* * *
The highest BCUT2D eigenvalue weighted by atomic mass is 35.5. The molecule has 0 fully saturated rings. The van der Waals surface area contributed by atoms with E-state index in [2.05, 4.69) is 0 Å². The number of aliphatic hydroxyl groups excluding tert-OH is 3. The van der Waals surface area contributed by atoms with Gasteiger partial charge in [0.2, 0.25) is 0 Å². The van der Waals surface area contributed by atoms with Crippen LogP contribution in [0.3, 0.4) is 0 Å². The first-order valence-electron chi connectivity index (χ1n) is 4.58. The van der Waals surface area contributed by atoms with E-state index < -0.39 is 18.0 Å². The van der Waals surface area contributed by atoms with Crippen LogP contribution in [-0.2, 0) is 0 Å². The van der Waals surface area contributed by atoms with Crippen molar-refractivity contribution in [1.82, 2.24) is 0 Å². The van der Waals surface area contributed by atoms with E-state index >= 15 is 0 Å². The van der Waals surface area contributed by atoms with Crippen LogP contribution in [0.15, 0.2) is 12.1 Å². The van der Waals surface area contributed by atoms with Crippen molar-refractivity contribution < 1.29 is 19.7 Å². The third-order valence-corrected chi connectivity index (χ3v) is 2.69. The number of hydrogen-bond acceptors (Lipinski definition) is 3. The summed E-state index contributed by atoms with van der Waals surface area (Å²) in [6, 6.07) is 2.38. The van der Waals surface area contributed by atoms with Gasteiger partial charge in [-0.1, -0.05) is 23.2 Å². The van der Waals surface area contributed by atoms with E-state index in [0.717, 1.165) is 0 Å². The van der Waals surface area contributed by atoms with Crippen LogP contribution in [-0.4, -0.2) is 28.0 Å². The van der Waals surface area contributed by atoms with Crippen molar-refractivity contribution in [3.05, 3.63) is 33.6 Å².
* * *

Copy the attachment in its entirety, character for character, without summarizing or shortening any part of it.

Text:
The highest BCUT2D eigenvalue weighted by atomic mass is 35.5. The molecule has 0 fully saturated rings. The van der Waals surface area contributed by atoms with E-state index in [2.05, 4.69) is 0 Å². The number of aliphatic hydroxyl groups excluding tert-OH is 3. The van der Waals surface area contributed by atoms with Gasteiger partial charge in [0.2, 0.25) is 0 Å². The van der Waals surface area contributed by atoms with Crippen LogP contribution in [0.3, 0.4) is 0 Å². The first-order valence-electron chi connectivity index (χ1n) is 4.58. The van der Waals surface area contributed by atoms with E-state index < -0.39 is 18.0 Å². The van der Waals surface area contributed by atoms with Crippen LogP contribution in [-0.2, 0) is 0 Å². The van der Waals surface area contributed by atoms with Crippen molar-refractivity contribution in [1.82, 2.24) is 0 Å². The van der Waals surface area contributed by atoms with E-state index >= 15 is 0 Å². The van der Waals surface area contributed by atoms with Crippen LogP contribution in [0.15, 0.2) is 12.1 Å². The van der Waals surface area contributed by atoms with Crippen molar-refractivity contribution < 1.29 is 19.7 Å². The third-order valence-corrected chi connectivity index (χ3v) is 2.69. The number of hydrogen-bond acceptors (Lipinski definition) is 3. The summed E-state index contributed by atoms with van der Waals surface area (Å²) in [6, 6.07) is 2.38. The van der Waals surface area contributed by atoms with Gasteiger partial charge in [-0.1, -0.05) is 23.2 Å². The van der Waals surface area contributed by atoms with E-state index in [0.717, 1.165) is 0 Å². The van der Waals surface area contributed by atoms with Crippen LogP contribution in [-0.4, -0.2) is 28.0 Å². The van der Waals surface area contributed by atoms with Crippen molar-refractivity contribution in [3.05, 3.63) is 33.6 Å².